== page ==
Does anyone have stories to share about fasting while pregnant? I have never had children, but I am really interested in understanding other women’s experiences in the case I am in a similar situation in the future. 

Advertisements

4 thoughts on “Pregnancy and Fasting

  1. Personally, I do not believe that Allah requires fasting when it is a danger to your health. That is not the God that I know. I don’t presume to tell anyone else what to do–and I think you handled this situation very well under the circumstances–but I wonder who people are trying to please when they do things like this. What are they trying to prove? Who are they trying to prove it to? Allah knows our hearts; He doesn’t need us to endanger our health to prove it to him.

    Alhamdulillah that you were there to take care of her.

    • I think you are right that we are not required to fast if our health is in danger. This is clear in the Qur’an.

      Really, yesterday’s situation really disturbed me. This sister and I have grown close. She trusts me enough to take me to her ob/gyn visits and shares the experiences of her pregnancy with me. If this isn’t trust, I don’t know what is.

      She is also very young. Barely past her teens. Her general naivete makes her seem like a child in many ways. While this is her second pregnancy, I am not sure she is as informed about health and pregnancy as she may be if she had a bit more information and experience. I don’t believe her intention was to harm herself or her baby. In the hospital (after they put the IVs on her), she began to cry and said “I’m very scared.” This killed me.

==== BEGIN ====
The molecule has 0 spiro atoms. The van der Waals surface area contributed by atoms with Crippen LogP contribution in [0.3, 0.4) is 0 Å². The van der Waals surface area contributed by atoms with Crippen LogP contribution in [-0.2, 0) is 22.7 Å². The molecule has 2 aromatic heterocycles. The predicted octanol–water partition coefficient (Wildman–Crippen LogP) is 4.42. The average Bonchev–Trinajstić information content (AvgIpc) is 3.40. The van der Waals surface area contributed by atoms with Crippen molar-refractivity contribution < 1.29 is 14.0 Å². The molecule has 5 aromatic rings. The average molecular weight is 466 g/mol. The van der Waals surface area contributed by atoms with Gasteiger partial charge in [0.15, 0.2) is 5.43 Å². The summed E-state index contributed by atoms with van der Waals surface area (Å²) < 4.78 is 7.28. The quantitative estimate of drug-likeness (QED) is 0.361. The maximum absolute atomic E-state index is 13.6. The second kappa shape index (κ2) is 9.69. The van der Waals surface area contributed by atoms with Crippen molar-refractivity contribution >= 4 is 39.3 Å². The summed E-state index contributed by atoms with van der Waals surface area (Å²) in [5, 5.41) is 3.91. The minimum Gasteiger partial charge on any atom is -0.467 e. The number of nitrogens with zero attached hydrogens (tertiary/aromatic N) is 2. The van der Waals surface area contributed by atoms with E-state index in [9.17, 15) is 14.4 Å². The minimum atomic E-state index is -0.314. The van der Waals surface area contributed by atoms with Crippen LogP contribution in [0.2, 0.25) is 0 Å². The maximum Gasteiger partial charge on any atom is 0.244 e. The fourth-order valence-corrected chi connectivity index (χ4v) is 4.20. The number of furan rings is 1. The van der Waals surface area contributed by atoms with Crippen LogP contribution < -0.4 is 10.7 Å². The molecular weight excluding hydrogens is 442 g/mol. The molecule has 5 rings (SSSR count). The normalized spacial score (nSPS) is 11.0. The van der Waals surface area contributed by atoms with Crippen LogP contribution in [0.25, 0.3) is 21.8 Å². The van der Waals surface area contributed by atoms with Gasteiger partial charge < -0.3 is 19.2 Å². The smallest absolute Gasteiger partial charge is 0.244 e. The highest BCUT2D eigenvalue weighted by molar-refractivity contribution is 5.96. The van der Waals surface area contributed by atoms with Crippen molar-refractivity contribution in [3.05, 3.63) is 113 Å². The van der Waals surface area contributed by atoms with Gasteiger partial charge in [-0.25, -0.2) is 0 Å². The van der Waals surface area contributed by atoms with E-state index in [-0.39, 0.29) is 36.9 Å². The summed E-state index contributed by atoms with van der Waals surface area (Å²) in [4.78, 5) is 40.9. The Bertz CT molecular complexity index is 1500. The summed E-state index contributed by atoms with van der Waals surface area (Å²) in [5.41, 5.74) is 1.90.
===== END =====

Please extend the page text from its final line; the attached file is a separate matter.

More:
May God forgive me for putting her life out there. I, however, can’t help but share this as a cautionary tale for some sisters who may be thinking about fasting while pregnant. Again, I cannot tell anyone what is “right” for them. I am nobody to talk about “right” or “wrong,” but I hope that sisters who do decide to fast during pregnancy will be well informed on how to do so in the safest way, insha’Allah.

  2. I share your anger and frustration over people who put themselves at risk while they don’t have to do so. I feel the same way about diabetic or weak, elderly people who insist on fasting. These exceptions have been given to us to make things easy for us, and part of being grateful for them is to apply them to our lives.

  3. It’s just…let me not be so harsh…SlLLY! I fasted when i was about 7 months pregnant, but i did not have any complications. And i was fine.

    Only one time i woke up with food poisoning (from the night before), my husband immediately gave me water and took me to the hospital. No questions asked! My family members would knock sense into me had i refused. In fact, it did not even occur to me to NOT break my fast!

    Islam is a very simple religion, and Allah would not have approved of her putting her life and her child’s in danger. Travelling, periods, sickness, illness, etc are all reasons to keep your fasting aside. She couldve fasted after Ramadan (after she gives birth) to make up for it. It’s allowed in Islam. Very simple.

Leave a Reply

Fill in your details below or click an icon to log in:

WordPress.com Logo

You are commenting using your WordPress.com account. Log Out / Change )

Twitter picture

You are commenting using your Twitter account. Log Out / Change )

Facebook photo

You are commenting using your Facebook account. Log Out / Change )

Google+ photo

You are commenting using your Google+ account. Log Out / Change )

Connecting to %s